God has not revealed different truths. The Bible is the complete and final revelation of God to man. I have lived my life defending this position. 2 Timothy 3:16-17; 2 Peter 1:3; Jude 3; 2 John 9-11; James 1:25; 1 Corinthians 13:8-10 et. al. all support this position concerning the Bible being total and complete. Paul affirms in 1 Corinthians 15:8 that “last of all” Christ was seen by him. Jesus has not appeared to Oral Roberts, or Joseph Smith, or any other so called latter day prophet to tell them something more, less or different than the Bible. Nor has God imparted to any so-called believer some good feeling about salvation outside of the truth of the Bible. Intelligent and otherwise rational people can read the Bible and understand it. They can understand its teaching about the death, burial, and resurrection of Christ. They can read and understand its teaching about morality. They can read und understand from the Bible the necessity of faith, repentance and the confession of faith in order for men to be saved. Yet, when it comes to the Bible command to be baptized into Christ in order to have our sins forgiven, these intelligent and otherwise rational people lose all sense of reason opting to rely then on their feelings that they were saved before their baptism. Why is that? It makes no sense whatsoever.

God does not exempt some from His law. When Peter announced that God was no respecter of persons, he also said, “but in every nation the man who fears Him and does what is right, is welcome to Him” (Acts 10:35; NASB). It matters not if you are a white, middle-class businessman in the ‘Bible belt’ of the United States or a jungle dweller in Africa or South America, or a veiled Arabian woman in Kuwait, the principle of Acts 10:35 applies. The command of Mark 16:15 to go into all the world and preach the gospel to every creature is still enjoined on God’s people. The principle of the parable of the Good Samaritan (Luke 10) that every man is our neighbor still demands that we treat all people alike and that all people are subject to the law of God. "And the Spirit and the bride say, Come. And let him that heareth say, Come. And let him that is athirst come. And whosoever will, let him take the water of life freely" (Revelation 22:17; KJV). “Whosoever will” says that the gospel is for all mankind. Its benefits are available to all. Its commands are applicable to all. Whoever wants to live forever in God’s house will live by God’s rules. As it is in your house, so, too, is it true in God’s house.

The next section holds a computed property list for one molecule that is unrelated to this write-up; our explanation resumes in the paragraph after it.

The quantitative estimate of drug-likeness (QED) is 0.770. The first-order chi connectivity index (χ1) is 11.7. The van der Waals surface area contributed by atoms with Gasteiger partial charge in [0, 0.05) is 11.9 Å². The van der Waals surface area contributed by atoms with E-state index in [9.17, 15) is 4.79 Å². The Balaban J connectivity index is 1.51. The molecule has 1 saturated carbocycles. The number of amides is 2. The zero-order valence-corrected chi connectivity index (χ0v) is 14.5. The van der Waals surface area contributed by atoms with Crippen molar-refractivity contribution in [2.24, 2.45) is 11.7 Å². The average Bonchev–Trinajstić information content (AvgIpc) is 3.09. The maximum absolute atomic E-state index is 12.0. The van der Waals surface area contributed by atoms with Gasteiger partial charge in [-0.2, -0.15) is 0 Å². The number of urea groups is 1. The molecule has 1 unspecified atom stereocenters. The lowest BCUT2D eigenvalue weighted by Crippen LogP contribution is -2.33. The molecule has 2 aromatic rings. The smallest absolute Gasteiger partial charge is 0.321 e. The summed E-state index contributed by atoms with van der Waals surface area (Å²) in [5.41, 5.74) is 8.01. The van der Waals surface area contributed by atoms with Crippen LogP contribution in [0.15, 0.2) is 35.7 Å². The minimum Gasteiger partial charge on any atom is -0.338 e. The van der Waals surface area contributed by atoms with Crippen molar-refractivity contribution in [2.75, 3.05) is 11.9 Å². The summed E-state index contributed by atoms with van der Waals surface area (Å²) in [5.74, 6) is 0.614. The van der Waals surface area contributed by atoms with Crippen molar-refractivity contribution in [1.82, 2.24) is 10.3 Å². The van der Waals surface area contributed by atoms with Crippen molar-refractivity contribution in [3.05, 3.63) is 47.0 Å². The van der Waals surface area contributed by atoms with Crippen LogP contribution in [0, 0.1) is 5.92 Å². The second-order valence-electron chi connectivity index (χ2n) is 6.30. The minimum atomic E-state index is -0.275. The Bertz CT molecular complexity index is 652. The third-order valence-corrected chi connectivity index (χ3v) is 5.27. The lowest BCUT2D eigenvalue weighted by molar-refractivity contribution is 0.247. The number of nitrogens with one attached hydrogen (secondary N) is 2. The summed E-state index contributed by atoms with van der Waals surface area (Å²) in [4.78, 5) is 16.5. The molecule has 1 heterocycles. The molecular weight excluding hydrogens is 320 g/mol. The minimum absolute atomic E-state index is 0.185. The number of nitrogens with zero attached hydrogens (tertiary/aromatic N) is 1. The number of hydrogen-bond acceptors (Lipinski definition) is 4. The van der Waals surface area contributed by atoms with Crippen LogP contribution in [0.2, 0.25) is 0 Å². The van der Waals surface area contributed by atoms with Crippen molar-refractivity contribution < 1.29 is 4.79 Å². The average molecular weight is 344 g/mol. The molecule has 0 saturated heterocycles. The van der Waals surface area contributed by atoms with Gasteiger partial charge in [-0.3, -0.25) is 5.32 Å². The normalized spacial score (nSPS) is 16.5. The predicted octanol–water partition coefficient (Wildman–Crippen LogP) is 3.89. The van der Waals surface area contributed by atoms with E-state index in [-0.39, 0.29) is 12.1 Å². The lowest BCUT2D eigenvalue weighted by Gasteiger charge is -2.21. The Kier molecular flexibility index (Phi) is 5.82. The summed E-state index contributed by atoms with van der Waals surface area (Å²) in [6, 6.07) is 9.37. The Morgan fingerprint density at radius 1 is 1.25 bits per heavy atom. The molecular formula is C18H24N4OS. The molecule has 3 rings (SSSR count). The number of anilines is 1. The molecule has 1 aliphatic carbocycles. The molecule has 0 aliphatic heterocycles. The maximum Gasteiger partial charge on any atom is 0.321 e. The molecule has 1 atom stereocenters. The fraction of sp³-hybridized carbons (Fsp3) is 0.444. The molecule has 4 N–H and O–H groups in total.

God is not one to show partiality. He does not play favorites. There are no “teacher’s pets” with God. "'Therefore let all the house of Israel know assuredly that God has made this Jesus, whom you crucified, both Lord and Christ.' Now when they heard this, they were cut to the heart, and said to Peter and the rest of the apostles, 'Men and brethren, what shall we do?' Then Peter said to them, 'Repent, and let every one of you be baptized in the name of Jesus Christ for the remission of sins; and you shall receive the gift of the Holy Spirit. For the promise is to you and to your children, and to all who are afar off, as many as the Lord our God will call.'" (Acts 2:36-39; NKJV). For over 2,000 years now, the Lord has been calling people by the same gospel as Peter here preached and as he preached in the house of Cornelius. Jesus Christ is the Son of God. He and He alone has the right to direct our lives. He is Lord. He is Christ, God’s own anointed. Based on who He is, and what He has done, we owe our allegiance to Him in all things.